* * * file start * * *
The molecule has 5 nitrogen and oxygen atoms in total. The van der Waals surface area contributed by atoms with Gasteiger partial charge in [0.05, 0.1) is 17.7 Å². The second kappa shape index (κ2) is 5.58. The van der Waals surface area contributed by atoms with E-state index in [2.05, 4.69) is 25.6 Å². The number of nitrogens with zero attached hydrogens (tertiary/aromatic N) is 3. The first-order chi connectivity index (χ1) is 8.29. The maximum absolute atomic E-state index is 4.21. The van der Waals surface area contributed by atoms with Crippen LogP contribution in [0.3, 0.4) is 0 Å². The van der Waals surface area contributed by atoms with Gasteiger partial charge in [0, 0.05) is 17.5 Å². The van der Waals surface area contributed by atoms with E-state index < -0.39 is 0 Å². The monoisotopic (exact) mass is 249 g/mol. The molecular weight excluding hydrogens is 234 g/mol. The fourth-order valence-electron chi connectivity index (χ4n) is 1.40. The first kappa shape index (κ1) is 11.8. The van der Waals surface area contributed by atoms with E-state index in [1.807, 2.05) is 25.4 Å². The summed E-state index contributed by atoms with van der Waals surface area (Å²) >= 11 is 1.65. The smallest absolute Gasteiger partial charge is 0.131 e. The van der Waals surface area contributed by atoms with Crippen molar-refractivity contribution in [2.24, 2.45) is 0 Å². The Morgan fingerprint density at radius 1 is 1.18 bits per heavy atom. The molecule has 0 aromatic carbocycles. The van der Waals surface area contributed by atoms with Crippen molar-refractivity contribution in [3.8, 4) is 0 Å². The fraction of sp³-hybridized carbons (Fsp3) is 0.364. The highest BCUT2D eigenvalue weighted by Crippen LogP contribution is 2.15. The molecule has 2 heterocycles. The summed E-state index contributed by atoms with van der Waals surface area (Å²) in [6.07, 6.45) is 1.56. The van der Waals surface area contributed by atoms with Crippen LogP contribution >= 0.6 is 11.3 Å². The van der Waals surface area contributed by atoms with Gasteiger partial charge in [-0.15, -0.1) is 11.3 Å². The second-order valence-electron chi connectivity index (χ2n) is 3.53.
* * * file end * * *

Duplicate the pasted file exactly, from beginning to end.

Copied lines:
The molecule has 5 nitrogen and oxygen atoms in total. The van der Waals surface area contributed by atoms with Gasteiger partial charge in [0.05, 0.1) is 17.7 Å². The second kappa shape index (κ2) is 5.58. The van der Waals surface area contributed by atoms with E-state index in [2.05, 4.69) is 25.6 Å². The number of nitrogens with zero attached hydrogens (tertiary/aromatic N) is 3. The first-order chi connectivity index (χ1) is 8.29. The maximum absolute atomic E-state index is 4.21. The van der Waals surface area contributed by atoms with Crippen LogP contribution in [0.3, 0.4) is 0 Å². The van der Waals surface area contributed by atoms with Gasteiger partial charge in [0, 0.05) is 17.5 Å². The van der Waals surface area contributed by atoms with E-state index < -0.39 is 0 Å². The monoisotopic (exact) mass is 249 g/mol. The molecular weight excluding hydrogens is 234 g/mol. The fourth-order valence-electron chi connectivity index (χ4n) is 1.40. The first kappa shape index (κ1) is 11.8. The van der Waals surface area contributed by atoms with E-state index in [1.807, 2.05) is 25.4 Å². The summed E-state index contributed by atoms with van der Waals surface area (Å²) >= 11 is 1.65. The smallest absolute Gasteiger partial charge is 0.131 e. The van der Waals surface area contributed by atoms with Crippen molar-refractivity contribution in [2.24, 2.45) is 0 Å². The Morgan fingerprint density at radius 1 is 1.18 bits per heavy atom. The molecule has 0 aromatic carbocycles. The van der Waals surface area contributed by atoms with Crippen molar-refractivity contribution in [3.8, 4) is 0 Å². The fraction of sp³-hybridized carbons (Fsp3) is 0.364. The highest BCUT2D eigenvalue weighted by Crippen LogP contribution is 2.15. The molecule has 2 heterocycles. The summed E-state index contributed by atoms with van der Waals surface area (Å²) in [6.07, 6.45) is 1.56. The van der Waals surface area contributed by atoms with Crippen LogP contribution >= 0.6 is 11.3 Å². The van der Waals surface area contributed by atoms with Gasteiger partial charge in [-0.15, -0.1) is 11.3 Å². The second-order valence-electron chi connectivity index (χ2n) is 3.53.